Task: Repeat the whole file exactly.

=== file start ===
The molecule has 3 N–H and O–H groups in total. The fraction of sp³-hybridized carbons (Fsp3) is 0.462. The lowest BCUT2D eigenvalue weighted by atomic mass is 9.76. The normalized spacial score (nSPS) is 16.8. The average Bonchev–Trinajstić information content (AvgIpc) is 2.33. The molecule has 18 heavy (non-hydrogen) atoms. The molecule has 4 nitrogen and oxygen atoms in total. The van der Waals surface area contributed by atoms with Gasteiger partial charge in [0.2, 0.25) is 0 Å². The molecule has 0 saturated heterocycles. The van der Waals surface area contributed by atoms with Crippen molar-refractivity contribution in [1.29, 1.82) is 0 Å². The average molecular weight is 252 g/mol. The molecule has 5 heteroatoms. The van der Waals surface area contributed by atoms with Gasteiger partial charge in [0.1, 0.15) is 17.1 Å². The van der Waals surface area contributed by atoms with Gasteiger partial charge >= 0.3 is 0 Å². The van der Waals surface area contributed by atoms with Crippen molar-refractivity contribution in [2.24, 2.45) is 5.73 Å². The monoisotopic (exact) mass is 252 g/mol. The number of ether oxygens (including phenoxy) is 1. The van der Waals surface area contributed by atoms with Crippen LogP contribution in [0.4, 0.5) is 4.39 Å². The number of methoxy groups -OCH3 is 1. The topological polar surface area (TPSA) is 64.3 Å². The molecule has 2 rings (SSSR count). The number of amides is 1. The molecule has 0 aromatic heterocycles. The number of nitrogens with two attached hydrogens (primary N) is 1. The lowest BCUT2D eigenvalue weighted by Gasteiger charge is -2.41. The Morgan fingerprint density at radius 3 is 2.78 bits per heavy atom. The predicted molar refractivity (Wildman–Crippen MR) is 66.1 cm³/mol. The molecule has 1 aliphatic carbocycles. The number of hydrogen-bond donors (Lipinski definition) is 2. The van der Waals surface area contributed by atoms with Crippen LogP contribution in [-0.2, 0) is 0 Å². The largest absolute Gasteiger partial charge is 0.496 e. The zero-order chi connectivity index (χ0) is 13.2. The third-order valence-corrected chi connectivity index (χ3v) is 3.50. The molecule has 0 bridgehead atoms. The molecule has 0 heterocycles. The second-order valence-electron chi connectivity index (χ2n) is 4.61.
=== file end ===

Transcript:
The molecule has 3 N–H and O–H groups in total. The fraction of sp³-hybridized carbons (Fsp3) is 0.462. The lowest BCUT2D eigenvalue weighted by atomic mass is 9.76. The normalized spacial score (nSPS) is 16.8. The average Bonchev–Trinajstić information content (AvgIpc) is 2.33. The molecule has 18 heavy (non-hydrogen) atoms. The molecule has 4 nitrogen and oxygen atoms in total. The van der Waals surface area contributed by atoms with Gasteiger partial charge in [0.2, 0.25) is 0 Å². The molecule has 0 saturated heterocycles. The van der Waals surface area contributed by atoms with Crippen molar-refractivity contribution in [1.29, 1.82) is 0 Å². The average molecular weight is 252 g/mol. The molecule has 5 heteroatoms. The van der Waals surface area contributed by atoms with Gasteiger partial charge in [0.1, 0.15) is 17.1 Å². The van der Waals surface area contributed by atoms with Gasteiger partial charge >= 0.3 is 0 Å². The van der Waals surface area contributed by atoms with Crippen molar-refractivity contribution in [2.24, 2.45) is 5.73 Å². The monoisotopic (exact) mass is 252 g/mol. The number of ether oxygens (including phenoxy) is 1. The van der Waals surface area contributed by atoms with Crippen LogP contribution in [0.4, 0.5) is 4.39 Å². The number of methoxy groups -OCH3 is 1. The topological polar surface area (TPSA) is 64.3 Å². The molecule has 2 rings (SSSR count). The number of amides is 1. The molecule has 0 aromatic heterocycles. The number of nitrogens with two attached hydrogens (primary N) is 1. The lowest BCUT2D eigenvalue weighted by Gasteiger charge is -2.41. The Morgan fingerprint density at radius 3 is 2.78 bits per heavy atom. The predicted molar refractivity (Wildman–Crippen MR) is 66.1 cm³/mol. The molecule has 1 aliphatic carbocycles. The number of hydrogen-bond donors (Lipinski definition) is 2. The van der Waals surface area contributed by atoms with Crippen LogP contribution in [-0.2, 0) is 0 Å². The largest absolute Gasteiger partial charge is 0.496 e. The zero-order chi connectivity index (χ0) is 13.2. The third-order valence-corrected chi connectivity index (χ3v) is 3.50. The molecule has 0 bridgehead atoms. The molecule has 0 heterocycles. The second-order valence-electron chi connectivity index (χ2n) is 4.61.